The temperature in Detroit was 98 degrees and rising on July 8, 1946, when the Goldberg brothers — Lowell, Norman, Hiram, and Maxwell — walked into Henry Ford’s office and sweet-talked his secretary into telling him that four gentlemen were there with the most exciting innovation in the auto industry since the electric starter.
Ford was curious and invited them into his office. They asked him to come out to the parking lot where their car was parked.
They asked him to get into the car, where the temperature was 120 degrees. Then they turned on the air conditioner and cooled the car off.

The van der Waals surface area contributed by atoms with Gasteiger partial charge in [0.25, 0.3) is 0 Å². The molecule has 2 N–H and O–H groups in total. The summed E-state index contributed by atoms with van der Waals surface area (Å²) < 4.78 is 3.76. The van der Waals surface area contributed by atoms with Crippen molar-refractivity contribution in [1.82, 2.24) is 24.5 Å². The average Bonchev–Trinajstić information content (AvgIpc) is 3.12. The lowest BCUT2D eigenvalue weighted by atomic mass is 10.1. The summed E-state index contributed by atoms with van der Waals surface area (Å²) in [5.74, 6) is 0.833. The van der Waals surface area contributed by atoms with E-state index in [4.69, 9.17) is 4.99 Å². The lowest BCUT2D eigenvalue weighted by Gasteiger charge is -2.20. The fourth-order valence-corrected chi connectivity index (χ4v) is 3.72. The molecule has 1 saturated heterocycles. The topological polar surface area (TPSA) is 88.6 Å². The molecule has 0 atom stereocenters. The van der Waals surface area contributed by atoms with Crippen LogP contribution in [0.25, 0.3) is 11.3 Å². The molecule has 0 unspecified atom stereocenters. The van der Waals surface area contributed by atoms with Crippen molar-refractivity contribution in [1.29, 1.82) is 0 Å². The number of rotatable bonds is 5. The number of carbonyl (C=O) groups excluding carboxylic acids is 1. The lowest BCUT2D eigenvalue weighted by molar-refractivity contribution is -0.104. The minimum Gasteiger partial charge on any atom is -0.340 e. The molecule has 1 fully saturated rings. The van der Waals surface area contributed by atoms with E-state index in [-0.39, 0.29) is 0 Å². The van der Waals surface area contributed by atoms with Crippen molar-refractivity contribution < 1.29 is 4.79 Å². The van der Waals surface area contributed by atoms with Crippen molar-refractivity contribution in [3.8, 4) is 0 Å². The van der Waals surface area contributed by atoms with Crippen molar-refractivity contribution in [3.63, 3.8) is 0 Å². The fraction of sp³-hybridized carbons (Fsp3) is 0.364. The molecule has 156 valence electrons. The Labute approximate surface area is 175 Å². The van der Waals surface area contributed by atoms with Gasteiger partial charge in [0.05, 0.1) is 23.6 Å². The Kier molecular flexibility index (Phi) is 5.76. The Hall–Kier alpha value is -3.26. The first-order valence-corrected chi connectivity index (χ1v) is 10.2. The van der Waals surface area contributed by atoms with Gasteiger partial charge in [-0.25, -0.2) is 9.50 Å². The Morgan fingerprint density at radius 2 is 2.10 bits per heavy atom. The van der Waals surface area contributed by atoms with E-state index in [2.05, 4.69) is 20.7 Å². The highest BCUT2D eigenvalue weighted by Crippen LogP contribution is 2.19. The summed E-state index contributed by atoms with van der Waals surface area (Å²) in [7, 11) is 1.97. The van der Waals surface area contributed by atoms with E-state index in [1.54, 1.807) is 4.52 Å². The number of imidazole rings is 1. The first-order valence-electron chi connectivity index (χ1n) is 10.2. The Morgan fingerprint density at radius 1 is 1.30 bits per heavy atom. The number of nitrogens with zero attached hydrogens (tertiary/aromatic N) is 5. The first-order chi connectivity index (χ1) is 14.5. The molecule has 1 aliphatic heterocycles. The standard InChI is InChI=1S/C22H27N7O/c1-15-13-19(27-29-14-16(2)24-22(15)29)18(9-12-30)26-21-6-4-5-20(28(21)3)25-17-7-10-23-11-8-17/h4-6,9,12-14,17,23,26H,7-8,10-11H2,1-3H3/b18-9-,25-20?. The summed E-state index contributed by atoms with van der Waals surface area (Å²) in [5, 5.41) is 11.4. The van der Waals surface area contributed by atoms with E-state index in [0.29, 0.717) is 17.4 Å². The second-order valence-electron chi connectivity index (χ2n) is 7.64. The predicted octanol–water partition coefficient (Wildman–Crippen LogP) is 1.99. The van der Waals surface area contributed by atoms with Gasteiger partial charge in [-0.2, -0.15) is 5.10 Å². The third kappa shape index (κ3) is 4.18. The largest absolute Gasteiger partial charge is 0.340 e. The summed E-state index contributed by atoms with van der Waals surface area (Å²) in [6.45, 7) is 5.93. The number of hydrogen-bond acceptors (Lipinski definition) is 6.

Ford was very excited and offered the Goldbergs $3,000,000 for the patent. The brothers replied that they would settle for $2,000,000, but they wanted a label that said “The Goldberg Air Conditioner” on the dashboard of every car in which it was installed.
Now old man Ford was proud of the Ford name, and he didn’t want the Goldbergs’ name on his cars. So they haggled back and forth, until the brothers finally agreed that Ford could use just their first names on the label.
That is why, to this day, the control on every Ford air conditioner says Lo, Norm, Hi, and Max.